|ORIGINAL ARTICLE – RETROSPECTIVE STUDY
|Year : 2015 | Volume
| Issue : 2 | Page : 174-178
Posteriorly based lateral tongue flap for reconstruction of large palatal-alveolar fistulas in cleft patients
Amin Rahpeyma1, Saeedeh Khajehahmadi2
1 Oral and Maxillofacial Diseases Research Center, School of Dentistry, Mashhad University of Medical Sciences, Mashhad, Iran
2 Dental Research Center, School of Dentistry, Mashhad University of Medical Sciences, Mashhad, Iran
|Date of Web Publication||5-Feb-2016|
Dr. Saeedeh Khajehahmadi
Dental Research Center, School of Dentistry, Mashhad University of Medical Sciences, P. O. Box: 91735-984, Vakilabad Blvd, Mashhad
Background: Large palatal fistula in cleft patients is a difficult situation, especially with previous multiple surgeries, which have led to severe scars in the palatal mucosa. Tongue flaps are useful aids in such situations. Materials and Methods: Seven cleft patients who were reconstructed by posteriorly based lateral tongue flap between 2005 and 2012 were studied. Variables such as flap-ability to close the fistula, remaining tongue shape at least 1 year after operation, and speech improvement (patients' self-assessment) were evaluated. Results: Age range of the patients was 14‒45 years. The male-to-female ratio was 2/7. Posteriorly based lateral tongue flap effectively closed the large fistula in 6/7 of patients. The largest dimensions of fistula closed by this flap was 5 cm × 1.5 cm. Follow-up of 2‒7 years showed that the tongue never returned to the original size and remained asymmetrical. In addition, the nasal speech did not improve dramatically after the closure of large palatal/alveolar fistulas in this age group. Conclusion: Posteriorly based lateral tongue flap is an effective method to solve the problem of large palatal fistulas in adult cleft patients. The most useful indication for this flap is a large longitudinal palatal fistula, extending to the alveolar process. Asymmetrical tongue shape after surgery is the rule and speech improvement depends on patient's age and location of fistula.
Keywords: Palatal fistula, reconstruction, tongue flap
|How to cite this article:|
Rahpeyma A, Khajehahmadi S. Posteriorly based lateral tongue flap for reconstruction of large palatal-alveolar fistulas in cleft patients. Ann Maxillofac Surg 2015;5:174-8
|How to cite this URL:|
Rahpeyma A, Khajehahmadi S. Posteriorly based lateral tongue flap for reconstruction of large palatal-alveolar fistulas in cleft patients. Ann Maxillofac Surg [serial online] 2015 [cited 2020 Jan 27];5:174-8. Available from: http://www.amsjournal.com/text.asp?2015/5/2/174/175767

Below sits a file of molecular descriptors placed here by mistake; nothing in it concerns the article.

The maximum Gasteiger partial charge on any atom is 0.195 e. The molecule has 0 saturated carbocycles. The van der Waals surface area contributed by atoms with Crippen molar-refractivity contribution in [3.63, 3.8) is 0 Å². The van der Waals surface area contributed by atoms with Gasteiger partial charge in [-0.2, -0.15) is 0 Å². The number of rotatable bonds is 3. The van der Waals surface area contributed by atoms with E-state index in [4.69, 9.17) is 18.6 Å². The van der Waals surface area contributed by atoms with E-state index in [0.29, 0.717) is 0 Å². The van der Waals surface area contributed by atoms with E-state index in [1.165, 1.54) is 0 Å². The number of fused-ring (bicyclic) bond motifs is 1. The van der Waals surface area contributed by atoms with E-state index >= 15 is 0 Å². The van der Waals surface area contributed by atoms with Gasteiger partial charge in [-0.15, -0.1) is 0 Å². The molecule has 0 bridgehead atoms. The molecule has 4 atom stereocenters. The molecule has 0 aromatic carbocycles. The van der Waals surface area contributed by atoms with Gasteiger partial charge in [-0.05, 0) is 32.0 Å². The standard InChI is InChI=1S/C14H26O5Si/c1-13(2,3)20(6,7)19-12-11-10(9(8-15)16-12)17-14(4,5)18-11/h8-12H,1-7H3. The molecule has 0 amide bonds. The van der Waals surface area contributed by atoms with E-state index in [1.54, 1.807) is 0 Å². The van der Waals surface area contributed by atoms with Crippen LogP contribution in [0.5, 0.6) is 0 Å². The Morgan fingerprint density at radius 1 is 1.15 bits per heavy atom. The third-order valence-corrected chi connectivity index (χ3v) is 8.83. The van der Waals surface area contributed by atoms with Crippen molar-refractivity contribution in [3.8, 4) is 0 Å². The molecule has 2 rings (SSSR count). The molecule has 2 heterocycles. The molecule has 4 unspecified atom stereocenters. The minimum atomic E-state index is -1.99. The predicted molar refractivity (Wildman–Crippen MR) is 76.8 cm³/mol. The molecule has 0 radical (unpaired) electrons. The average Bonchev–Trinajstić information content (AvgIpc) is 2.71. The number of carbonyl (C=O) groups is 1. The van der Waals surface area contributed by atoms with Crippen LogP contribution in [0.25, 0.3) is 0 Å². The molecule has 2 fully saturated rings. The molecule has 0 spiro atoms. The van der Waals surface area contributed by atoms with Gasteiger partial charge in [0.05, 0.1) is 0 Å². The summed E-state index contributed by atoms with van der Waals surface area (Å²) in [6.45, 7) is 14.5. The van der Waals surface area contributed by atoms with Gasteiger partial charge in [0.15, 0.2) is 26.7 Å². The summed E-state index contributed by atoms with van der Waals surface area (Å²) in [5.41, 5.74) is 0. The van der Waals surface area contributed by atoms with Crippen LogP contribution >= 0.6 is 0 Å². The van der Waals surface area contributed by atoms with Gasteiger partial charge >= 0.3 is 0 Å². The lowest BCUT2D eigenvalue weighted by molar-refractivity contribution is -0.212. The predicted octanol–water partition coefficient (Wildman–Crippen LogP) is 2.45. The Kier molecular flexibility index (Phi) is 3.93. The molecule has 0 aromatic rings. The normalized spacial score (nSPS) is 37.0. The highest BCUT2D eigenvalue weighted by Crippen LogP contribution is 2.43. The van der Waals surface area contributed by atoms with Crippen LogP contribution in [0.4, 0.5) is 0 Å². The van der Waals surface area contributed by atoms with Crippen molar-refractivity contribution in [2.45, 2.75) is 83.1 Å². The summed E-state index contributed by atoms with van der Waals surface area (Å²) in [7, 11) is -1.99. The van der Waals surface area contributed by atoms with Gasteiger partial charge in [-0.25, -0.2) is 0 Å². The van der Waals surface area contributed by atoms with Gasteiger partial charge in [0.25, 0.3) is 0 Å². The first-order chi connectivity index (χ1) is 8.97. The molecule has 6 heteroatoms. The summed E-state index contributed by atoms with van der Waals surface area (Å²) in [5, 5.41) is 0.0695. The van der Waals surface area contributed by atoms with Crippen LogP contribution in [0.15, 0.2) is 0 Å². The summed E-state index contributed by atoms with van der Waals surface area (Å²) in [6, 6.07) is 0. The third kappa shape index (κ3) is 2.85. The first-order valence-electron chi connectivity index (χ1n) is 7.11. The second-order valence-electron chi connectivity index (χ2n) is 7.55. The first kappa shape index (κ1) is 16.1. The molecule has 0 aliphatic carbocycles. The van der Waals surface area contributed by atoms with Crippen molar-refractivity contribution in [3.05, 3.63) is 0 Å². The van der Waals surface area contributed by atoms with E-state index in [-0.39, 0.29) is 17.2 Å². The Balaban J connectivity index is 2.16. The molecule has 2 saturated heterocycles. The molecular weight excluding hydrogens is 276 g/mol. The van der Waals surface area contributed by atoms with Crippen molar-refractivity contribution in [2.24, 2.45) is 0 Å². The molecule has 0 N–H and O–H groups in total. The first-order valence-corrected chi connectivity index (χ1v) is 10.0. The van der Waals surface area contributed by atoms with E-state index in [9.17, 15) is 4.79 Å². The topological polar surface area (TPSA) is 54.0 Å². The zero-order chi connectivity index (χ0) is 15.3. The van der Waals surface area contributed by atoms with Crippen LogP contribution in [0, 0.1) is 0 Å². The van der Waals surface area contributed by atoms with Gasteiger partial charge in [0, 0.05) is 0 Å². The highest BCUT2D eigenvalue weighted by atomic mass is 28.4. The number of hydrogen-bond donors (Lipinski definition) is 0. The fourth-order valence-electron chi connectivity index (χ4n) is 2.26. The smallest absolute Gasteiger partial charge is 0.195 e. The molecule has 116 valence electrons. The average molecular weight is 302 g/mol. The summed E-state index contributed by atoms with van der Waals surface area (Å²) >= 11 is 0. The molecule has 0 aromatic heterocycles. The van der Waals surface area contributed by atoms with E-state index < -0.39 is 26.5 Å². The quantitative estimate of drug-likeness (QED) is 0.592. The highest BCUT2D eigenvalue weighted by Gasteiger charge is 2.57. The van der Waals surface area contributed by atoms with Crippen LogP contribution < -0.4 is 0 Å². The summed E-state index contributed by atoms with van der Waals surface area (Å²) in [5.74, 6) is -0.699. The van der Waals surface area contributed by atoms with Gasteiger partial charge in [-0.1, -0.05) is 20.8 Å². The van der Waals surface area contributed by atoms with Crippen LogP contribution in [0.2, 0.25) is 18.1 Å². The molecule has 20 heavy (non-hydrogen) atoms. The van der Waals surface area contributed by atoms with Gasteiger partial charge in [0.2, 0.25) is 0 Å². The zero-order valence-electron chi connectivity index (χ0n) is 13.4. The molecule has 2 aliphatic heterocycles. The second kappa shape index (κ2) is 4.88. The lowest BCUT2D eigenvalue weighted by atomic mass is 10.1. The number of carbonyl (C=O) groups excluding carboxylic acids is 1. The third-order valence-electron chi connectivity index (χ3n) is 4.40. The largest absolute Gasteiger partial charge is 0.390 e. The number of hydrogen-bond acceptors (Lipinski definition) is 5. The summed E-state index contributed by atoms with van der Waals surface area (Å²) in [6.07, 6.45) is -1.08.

| Introduction|| |
Reconstruction of large palatal fistulas in cleft patients is often extremely challenging. Because of adjacent mucosal atrophy and insufficient volume, closure of large fistulas is too difficult. Tongue flaps are appropriate techniques in such situations. The replaced tissue is mucosa therefore, it is an ideal reconstruction: “Replacement of the lost tissue with the similar tissue.” Tongue flaps have many variants, including anteriorly, or posteriorly based flaps with axial or random pattern blood supply from dorsal, ventral or lateral portion of the tongue.,,, Tongue flaps can be used in the reconstruction of the oral cavity in cleft surgery, congenital deformities, and intraoral reconstructions after pathologic resections or traumatic avulsions. It has been reported as a mucosal coverage for reconstruction of ramus, angle, body and symphysis of the mandible, floor of the mouth, soft and hard palate, maxillary alveolar region, oronasal and oroantral fistula closure, and buccal mucosal replacement. Lower lip and even the tongue itself can be reconstructed by this flap.,
Posteriorly based lateral tongue flap is an appropriate flap for reconstruction of large palatal and alveolar fistulas. The experience of the authors in this study about this flap in cleft patients is explained.
| Materials and Methods|| |
Seven cleft patients who underwent reconstruction by posteriorly based lateral tongue flap between 2005 and 2012 were studied. Variables such as flap's ability to close the fistula, the remaining tongue shape at least 1 year after surgery, and speech improvement (patient's self-assessment and parents' opinion) were evaluated. The surgical procedure was as follows:
Preparation of the recipient site
The two-layer closure is the goal of this surgery. Nasal-side closure is often achieved by turning over the palatal mucosa on the edges and suturing together in the midline (hinged flap). In cases where the nasal septum was accessible through the fistula, elevating the mucosa from one side of this structure was useful (vomer flap). In a case the inferior turbinate was used as anteriorly based mucosal flap, it was sutured to the edges of the reflected palatal mucosa to provide nasal floor sill [Figure 1].